Automakers recalled about 20 million vehicles in 2010, led by high-profile recalls by Toyota that prompted new scrutiny of the auto industry’s safety record. The number of recalls last year was the largest in the United States since 2004, according to an analysis of federal data by The Associated Press. The auto industry set a record with 30.8 million recalled vehicles that year.
Toyota Motor Corp. recalled about 7.1 million vehicles in 2010 to fix faulty gas pedals, floor mats that could trap accelerators, defective brakes and stalling engines. The safety woes by the world’s No. 1 automaker brought more attention to auto safety from government regulators and the public, which filed more than 64,000 complaints with the National Highway Traffic Safety Administration, nearly double the number in a typical year.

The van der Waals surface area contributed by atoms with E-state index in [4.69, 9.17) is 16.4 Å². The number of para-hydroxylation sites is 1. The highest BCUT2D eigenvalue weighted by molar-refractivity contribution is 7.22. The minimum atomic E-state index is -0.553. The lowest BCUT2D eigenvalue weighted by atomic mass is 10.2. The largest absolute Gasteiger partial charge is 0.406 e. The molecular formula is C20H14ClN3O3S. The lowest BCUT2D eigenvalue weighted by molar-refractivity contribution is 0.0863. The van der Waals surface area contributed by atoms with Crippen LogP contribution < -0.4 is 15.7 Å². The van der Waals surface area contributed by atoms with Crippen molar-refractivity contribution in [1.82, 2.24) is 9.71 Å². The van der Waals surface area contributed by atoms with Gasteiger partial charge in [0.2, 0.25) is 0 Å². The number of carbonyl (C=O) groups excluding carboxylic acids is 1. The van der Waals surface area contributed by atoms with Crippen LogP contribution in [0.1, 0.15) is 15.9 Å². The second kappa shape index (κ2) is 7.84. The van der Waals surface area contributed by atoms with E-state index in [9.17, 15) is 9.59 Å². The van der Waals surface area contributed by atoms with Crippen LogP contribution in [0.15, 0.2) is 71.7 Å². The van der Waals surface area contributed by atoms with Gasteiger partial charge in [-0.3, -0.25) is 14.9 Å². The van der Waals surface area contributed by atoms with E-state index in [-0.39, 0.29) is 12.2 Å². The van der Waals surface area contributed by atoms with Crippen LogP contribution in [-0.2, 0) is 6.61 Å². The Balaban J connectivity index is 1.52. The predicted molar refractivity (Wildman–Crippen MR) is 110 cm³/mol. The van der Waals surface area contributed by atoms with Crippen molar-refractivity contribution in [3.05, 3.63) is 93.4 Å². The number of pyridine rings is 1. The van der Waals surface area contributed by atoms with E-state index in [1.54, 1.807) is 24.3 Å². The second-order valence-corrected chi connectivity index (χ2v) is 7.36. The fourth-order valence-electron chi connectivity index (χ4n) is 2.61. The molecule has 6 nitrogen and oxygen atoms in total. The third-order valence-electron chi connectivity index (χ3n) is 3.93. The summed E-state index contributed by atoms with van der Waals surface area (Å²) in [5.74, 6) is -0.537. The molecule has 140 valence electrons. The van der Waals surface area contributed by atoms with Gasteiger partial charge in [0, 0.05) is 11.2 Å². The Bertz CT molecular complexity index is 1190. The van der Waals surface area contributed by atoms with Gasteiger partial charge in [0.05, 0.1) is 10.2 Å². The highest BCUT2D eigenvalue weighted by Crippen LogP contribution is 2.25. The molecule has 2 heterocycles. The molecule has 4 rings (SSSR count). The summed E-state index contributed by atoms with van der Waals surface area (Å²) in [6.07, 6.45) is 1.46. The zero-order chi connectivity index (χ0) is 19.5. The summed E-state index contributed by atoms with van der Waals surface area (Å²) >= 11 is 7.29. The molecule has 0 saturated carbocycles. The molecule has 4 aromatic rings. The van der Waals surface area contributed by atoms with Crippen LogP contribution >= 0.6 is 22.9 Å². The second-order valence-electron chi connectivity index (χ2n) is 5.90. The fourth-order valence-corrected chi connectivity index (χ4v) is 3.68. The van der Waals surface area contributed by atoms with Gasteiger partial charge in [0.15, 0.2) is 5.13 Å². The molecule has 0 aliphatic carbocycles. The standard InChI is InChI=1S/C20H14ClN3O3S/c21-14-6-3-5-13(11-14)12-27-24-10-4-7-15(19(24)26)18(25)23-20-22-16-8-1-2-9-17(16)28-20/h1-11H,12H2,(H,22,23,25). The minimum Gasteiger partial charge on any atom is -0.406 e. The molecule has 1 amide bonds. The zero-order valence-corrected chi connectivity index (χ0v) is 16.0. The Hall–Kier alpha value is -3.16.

Toyota was fined $48.8 million by the government for its handling of three recalls dating back to 2004. Toyota has vowed to take a more proactive approach to safety, creating engineering teams that can quickly examine cars that are the subject of consumer complaints while giving its U.S. offices a more direct role in safety-related decisions.
Among other automakers, General Motors Co. recalled about 4 million vehicles in 2010 while Japanese rivals Honda and Nissan both recalled more than 2 million cars and trucks. Chrysler recalled about 1.5 million vehicles and Ford called back more than 500,000 vehicles. The recall data was preliminary and the government is expected to release final numbers next year.
Source: Associated Press
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